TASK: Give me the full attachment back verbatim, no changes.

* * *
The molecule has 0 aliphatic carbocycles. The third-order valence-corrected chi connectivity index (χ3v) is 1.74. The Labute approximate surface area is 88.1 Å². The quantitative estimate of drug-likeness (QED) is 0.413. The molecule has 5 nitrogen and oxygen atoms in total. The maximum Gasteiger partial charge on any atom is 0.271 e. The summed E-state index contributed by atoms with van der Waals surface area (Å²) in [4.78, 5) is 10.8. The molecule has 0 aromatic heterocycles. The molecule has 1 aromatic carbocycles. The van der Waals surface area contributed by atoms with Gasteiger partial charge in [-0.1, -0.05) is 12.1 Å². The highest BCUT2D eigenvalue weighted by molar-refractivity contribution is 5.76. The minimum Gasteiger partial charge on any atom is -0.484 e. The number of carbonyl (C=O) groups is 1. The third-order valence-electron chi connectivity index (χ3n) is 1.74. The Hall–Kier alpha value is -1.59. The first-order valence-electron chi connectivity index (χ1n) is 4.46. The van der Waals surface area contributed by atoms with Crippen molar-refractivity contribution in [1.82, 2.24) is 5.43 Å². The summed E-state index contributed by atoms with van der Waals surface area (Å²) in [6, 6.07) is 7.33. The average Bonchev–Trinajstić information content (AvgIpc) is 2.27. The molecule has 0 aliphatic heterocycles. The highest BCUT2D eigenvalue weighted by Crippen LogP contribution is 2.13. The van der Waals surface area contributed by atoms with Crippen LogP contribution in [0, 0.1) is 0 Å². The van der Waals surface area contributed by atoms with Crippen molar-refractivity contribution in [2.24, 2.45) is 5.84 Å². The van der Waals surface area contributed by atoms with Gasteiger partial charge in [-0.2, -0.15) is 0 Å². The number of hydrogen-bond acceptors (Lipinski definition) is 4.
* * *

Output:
The molecule has 0 aliphatic carbocycles. The third-order valence-corrected chi connectivity index (χ3v) is 1.74. The Labute approximate surface area is 88.1 Å². The quantitative estimate of drug-likeness (QED) is 0.413. The molecule has 5 nitrogen and oxygen atoms in total. The maximum Gasteiger partial charge on any atom is 0.271 e. The summed E-state index contributed by atoms with van der Waals surface area (Å²) in [4.78, 5) is 10.8. The molecule has 0 aromatic heterocycles. The molecule has 1 aromatic carbocycles. The van der Waals surface area contributed by atoms with Gasteiger partial charge in [-0.1, -0.05) is 12.1 Å². The highest BCUT2D eigenvalue weighted by molar-refractivity contribution is 5.76. The minimum Gasteiger partial charge on any atom is -0.484 e. The number of carbonyl (C=O) groups is 1. The third-order valence-electron chi connectivity index (χ3n) is 1.74. The Hall–Kier alpha value is -1.59. The first-order valence-electron chi connectivity index (χ1n) is 4.46. The van der Waals surface area contributed by atoms with Crippen molar-refractivity contribution in [1.82, 2.24) is 5.43 Å². The summed E-state index contributed by atoms with van der Waals surface area (Å²) in [6, 6.07) is 7.33. The average Bonchev–Trinajstić information content (AvgIpc) is 2.27. The molecule has 0 aliphatic heterocycles. The highest BCUT2D eigenvalue weighted by Crippen LogP contribution is 2.13. The van der Waals surface area contributed by atoms with Crippen LogP contribution in [0, 0.1) is 0 Å². The van der Waals surface area contributed by atoms with Crippen molar-refractivity contribution in [2.24, 2.45) is 5.84 Å². The van der Waals surface area contributed by atoms with Gasteiger partial charge in [-0.2, -0.15) is 0 Å². The number of hydrogen-bond acceptors (Lipinski definition) is 4.